Mar 09 2018
Knowledge Sharing: Findings from Two Pilots
Good communication is hard to find. And communicating effectively within an organization is necessary for success, but especially when organizations take on big challenges. Huggy Rao and two doctoral students from Stanford Graduate School of Business created a knowledge sharing platform specifically designed for credit unions. This report shares what Filene learned from this pilot project, and what credit union leaders can do to cultivate an environment for better knowledge sharing in their organizations.
Credit union leaders and managers can congratulate themselves because the mission-driven aspect of their organizations has everyone, from the front lines to the back office, aligned on the values, direction, and mission of the organization. We know there are many examples of this, and we not only admire the cultural triumphs of these well-run organizations, but borrow from them as much as possible to learn and practice their techniques.
But even the best organizations cannot run perfectly all of the time. Case in point: cultures change. People come and people go. Sometimes organizational norms, such as the sharing of ideas, lose prominence, or bad habits emerge and take hold. Organizations are like living organisms that need continual tending, cultivation, and care. Credit union leaders and managers have a variety of tools and practices at the ready to use in achieving their ends.
What is this research about?
This research aims to examine how knowledge sharing can be improved among credit unions. Directed by Hayagreeva “Huggy” Rao, professor at the Stanford Graduate School of Business and Filene Fellow, along with doctoral students, Ruo Jia and Jacob Model, both of the Stanford Graduate School of Business, the research explores adapting the conditions for sharing knowledge among credit union employees. They wondered if creating a forum where all ideas could be submitted and ranked anonymously would provide the necessary conditions leading to improved knowledge sharing among employees and improved quality of ideas, which could potentially advance the organization toward innovative practices.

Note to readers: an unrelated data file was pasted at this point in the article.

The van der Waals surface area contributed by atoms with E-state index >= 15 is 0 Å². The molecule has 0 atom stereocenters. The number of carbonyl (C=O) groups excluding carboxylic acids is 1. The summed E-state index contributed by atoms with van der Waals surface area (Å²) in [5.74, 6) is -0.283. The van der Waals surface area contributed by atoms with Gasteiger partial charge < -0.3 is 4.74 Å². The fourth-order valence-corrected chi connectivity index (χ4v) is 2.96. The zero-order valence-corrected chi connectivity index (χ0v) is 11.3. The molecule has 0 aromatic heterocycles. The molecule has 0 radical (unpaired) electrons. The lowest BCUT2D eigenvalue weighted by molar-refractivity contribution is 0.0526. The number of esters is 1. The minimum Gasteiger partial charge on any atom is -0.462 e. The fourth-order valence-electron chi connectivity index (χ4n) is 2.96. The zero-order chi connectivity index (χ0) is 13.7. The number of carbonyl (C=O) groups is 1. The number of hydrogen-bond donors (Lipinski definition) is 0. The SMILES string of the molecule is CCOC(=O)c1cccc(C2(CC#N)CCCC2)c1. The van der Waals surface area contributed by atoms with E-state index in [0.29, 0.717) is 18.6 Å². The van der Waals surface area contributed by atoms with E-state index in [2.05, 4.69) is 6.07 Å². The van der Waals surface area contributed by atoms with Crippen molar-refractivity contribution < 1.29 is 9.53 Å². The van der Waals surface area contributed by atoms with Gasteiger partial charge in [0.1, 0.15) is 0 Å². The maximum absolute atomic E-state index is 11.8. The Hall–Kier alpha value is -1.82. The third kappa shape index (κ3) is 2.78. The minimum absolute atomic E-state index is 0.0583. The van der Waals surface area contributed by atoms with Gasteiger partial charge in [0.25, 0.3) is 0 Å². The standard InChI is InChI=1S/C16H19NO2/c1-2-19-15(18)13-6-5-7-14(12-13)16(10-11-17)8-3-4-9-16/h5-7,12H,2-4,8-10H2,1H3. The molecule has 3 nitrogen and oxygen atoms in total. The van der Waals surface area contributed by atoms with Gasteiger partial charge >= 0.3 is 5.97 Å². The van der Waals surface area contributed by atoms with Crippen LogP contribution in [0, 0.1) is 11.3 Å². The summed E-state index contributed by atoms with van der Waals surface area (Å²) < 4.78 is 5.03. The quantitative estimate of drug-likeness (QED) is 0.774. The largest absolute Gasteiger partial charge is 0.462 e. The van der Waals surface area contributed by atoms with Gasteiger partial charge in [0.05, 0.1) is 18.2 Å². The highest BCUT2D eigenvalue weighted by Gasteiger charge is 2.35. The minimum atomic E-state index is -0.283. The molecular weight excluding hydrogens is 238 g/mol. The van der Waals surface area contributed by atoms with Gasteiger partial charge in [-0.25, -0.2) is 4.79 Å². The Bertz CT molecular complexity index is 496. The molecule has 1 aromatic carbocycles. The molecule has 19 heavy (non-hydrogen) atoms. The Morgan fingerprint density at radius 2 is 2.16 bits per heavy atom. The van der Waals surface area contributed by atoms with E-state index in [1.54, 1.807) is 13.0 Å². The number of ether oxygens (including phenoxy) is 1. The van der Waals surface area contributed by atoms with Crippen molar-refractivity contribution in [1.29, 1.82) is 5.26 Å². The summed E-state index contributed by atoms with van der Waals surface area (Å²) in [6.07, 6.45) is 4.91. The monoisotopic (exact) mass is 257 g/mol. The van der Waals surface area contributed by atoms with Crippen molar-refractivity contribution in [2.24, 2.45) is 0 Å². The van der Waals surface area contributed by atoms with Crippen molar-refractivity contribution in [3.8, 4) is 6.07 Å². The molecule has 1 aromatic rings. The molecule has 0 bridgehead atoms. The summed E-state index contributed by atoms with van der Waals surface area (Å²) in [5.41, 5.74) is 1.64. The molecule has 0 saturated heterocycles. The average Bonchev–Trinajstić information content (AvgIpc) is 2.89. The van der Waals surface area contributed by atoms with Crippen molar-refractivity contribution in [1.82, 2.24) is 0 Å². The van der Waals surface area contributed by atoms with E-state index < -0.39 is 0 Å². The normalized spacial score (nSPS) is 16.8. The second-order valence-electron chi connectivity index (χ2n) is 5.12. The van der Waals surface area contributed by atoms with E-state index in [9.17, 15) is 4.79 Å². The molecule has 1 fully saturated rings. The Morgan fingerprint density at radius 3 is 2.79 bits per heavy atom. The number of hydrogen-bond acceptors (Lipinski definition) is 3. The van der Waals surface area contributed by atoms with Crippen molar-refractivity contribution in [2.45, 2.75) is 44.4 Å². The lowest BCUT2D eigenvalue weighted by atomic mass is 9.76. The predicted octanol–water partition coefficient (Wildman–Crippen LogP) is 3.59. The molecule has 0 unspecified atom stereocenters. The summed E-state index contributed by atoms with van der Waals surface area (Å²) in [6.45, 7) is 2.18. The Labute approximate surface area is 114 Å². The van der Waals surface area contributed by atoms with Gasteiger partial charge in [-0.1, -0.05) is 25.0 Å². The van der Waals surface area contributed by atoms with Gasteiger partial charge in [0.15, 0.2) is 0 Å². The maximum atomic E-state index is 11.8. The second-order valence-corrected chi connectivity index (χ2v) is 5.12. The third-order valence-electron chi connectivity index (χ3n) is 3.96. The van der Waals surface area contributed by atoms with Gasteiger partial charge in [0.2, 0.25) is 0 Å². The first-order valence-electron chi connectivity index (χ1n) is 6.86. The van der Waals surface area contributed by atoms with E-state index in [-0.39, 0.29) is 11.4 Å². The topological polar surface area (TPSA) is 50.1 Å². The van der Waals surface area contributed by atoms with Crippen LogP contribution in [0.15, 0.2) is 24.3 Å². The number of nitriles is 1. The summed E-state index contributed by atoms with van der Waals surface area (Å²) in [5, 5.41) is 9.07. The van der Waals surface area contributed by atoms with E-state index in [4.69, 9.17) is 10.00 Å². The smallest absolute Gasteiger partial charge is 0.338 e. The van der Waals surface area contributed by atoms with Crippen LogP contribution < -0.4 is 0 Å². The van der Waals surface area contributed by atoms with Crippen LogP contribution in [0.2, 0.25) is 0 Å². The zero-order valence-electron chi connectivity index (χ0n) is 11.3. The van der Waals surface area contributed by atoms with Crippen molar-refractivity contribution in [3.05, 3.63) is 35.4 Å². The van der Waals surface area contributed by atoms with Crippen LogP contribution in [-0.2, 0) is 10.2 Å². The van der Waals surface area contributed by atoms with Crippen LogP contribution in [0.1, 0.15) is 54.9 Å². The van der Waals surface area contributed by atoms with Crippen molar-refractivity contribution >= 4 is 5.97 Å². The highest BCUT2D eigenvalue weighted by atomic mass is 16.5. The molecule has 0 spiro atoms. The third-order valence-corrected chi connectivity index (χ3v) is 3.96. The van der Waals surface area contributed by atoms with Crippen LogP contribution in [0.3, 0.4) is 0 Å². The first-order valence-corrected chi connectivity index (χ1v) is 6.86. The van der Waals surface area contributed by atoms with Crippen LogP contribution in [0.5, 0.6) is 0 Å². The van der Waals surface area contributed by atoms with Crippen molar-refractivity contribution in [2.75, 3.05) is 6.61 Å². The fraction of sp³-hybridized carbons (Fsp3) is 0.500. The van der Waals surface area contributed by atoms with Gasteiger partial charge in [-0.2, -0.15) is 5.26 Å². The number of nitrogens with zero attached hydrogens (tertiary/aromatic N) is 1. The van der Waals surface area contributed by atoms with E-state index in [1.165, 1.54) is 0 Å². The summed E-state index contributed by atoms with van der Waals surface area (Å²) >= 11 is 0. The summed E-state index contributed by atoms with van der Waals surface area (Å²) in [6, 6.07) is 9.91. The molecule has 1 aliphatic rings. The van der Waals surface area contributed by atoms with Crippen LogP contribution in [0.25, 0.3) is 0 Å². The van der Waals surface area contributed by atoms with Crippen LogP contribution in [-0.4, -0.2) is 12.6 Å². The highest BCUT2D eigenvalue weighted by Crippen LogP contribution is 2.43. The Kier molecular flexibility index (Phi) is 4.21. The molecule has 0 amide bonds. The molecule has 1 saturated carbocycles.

Along with assistance from Passageways, a software company specializing in collaborative software products for banks and credit unions, the research team built an online platform where credit union employees were encouraged to anonymously share ideas within the organization.
Pilot testing of the knowledge sharing platform within two different credit unions produced insights about credit union organizational culture and idea generation, and about what to do with so many new ideas. Additionally, the role that safety and trust play in knowledge sharing was clear with this application, as was the timing for launching and using such a knowledge sharing tool.
What are the credit union implications?
Improving the knowledge sharing process will not necessarily make an organization successful. But credit unions that continually strive to find their knowledge sharing sweet spots will be better equipped for supporting a culture that encourages innovative collaboration.
- Knowledge sharing among employees is necessary for innovation, but needs to be continually cultivated. Credit unions should use a variety of knowledge sharing activities to keep innovative opportunities within reach.
- Before starting with idea generation, credit union leaders need to examine the level of cognitive burden that already exists within the organization. If employees feel overburdened with a backlog of ideas awaiting implementation, generating new opportunities for innovation could be lost.
- The diversity of ideas is more important than the quality of ideas shared. Having a means to safely share diverse ideas is crucial for the best ideas to gain prominence.
- Don’t skimp on the user experience. If the goal is to develop an idea sharing platform and ensure successful engagement, design the platform to be user-friendly, mobile, and app-like.
Filene thanks its sponsors for helping to make this research possible.